The title of this post should say that I tied my shoes correctly today. Shoes that are tied correctly not only look good, but resist failure. Failure,in this context, means the the shoe no longer fits snug on the foot and the laces can become tripping hazards if they become untied (the knot fails).
Shoes that are tied correctly look good, because the bow, created by the knot, stays in-line with the shoe openings from both sides of the shoe laces. Shoes that are not tied correctly look less apealing, because the bow turns perpendicular to the shoe laces.
Yesterday, I watched a TED video in which a very smart guy explained that perpendicular forces do knot (sorry about the pun) remain as “tight” when they are aligned perpendicular to each other, as they would, if all the forces in the system were aligned in the same direction, attractive and repulsive.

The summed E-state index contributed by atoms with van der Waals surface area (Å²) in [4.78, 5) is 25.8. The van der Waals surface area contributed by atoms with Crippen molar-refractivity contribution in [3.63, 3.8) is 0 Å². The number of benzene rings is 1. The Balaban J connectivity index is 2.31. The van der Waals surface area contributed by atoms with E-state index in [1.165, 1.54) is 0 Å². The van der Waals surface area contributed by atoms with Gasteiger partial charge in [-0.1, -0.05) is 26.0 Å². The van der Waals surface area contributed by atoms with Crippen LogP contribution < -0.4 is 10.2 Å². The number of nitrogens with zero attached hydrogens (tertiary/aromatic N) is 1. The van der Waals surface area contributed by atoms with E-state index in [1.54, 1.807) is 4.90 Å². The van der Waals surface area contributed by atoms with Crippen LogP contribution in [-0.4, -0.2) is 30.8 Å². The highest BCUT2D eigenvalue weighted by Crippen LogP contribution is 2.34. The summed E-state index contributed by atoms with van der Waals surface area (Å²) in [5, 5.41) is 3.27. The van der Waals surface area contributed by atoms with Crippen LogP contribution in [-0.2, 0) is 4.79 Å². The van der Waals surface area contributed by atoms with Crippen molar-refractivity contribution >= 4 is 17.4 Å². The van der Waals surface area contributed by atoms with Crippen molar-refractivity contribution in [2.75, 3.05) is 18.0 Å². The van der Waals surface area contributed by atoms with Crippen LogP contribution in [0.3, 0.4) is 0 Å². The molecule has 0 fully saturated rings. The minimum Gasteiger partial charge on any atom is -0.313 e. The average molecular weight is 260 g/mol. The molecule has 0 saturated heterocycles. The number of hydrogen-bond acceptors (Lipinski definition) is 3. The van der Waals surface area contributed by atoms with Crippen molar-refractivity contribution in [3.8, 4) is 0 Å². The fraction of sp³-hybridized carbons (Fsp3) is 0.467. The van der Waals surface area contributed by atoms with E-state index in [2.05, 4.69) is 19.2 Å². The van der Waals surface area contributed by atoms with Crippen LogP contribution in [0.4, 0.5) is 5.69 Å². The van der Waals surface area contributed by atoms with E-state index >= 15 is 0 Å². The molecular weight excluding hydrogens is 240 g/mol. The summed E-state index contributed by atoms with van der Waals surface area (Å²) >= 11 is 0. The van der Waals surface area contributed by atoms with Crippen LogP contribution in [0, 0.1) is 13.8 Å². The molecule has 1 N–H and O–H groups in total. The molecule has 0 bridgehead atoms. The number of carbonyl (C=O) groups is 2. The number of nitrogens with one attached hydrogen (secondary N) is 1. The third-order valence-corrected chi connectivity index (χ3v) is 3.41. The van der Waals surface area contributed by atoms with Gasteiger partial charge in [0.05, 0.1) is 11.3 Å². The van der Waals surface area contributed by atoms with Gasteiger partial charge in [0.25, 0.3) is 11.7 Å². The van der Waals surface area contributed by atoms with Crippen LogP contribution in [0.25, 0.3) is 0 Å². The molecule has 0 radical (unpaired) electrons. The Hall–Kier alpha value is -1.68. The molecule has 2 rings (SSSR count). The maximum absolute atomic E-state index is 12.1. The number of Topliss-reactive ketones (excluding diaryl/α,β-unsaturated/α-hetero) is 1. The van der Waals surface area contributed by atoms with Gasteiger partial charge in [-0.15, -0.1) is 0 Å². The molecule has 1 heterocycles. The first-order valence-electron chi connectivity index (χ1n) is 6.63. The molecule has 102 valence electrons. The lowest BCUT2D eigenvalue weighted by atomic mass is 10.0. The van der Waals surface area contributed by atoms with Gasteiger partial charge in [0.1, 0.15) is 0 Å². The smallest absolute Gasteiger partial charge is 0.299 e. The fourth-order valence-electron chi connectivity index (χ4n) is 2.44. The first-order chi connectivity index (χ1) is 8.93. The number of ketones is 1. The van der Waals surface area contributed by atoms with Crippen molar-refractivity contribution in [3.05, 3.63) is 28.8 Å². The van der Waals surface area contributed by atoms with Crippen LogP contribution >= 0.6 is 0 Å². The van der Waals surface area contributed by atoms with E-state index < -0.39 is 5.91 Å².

After watching the video, I had to wonder if any testing has been done that tells us if a shoe that “looks good” has a knot which is more resilient than a shoe whose looks are less than to be desired. Resilience in this context means the knot can “fail”, but the knot that is most resilient resists breakage of the laces when tied.
As societies are created with perpendicular forces to their culture, because of the tempo they function at, perhaps a society that is structured to look like the less desirable knot has an advantage of greater resilience.
Let’s say we are looking at a bow-tie, with the Do’ers in the center and the rich and poor class fanning-out in both directions, along the liminal narrative of the decision making of the society.
It would appear that you would want this society aligned as the knot that looks good, i.e. aligned with “time” (“time” being the shoe laces) goes. But forces aligned that “looks good” might not always be the most resilient. It could be that the “slippage” you are experiencing with shoe laces that are aligned perpendicular with the knot is the resilience of the society.
If the “slippage” is the resilience, (and maybe it’s not), I don’t care if the knot slips or not, I always double-knot my shoelaces, to keep them tight, unless the dog has chewed the laces into halves (and perhaps halves knots).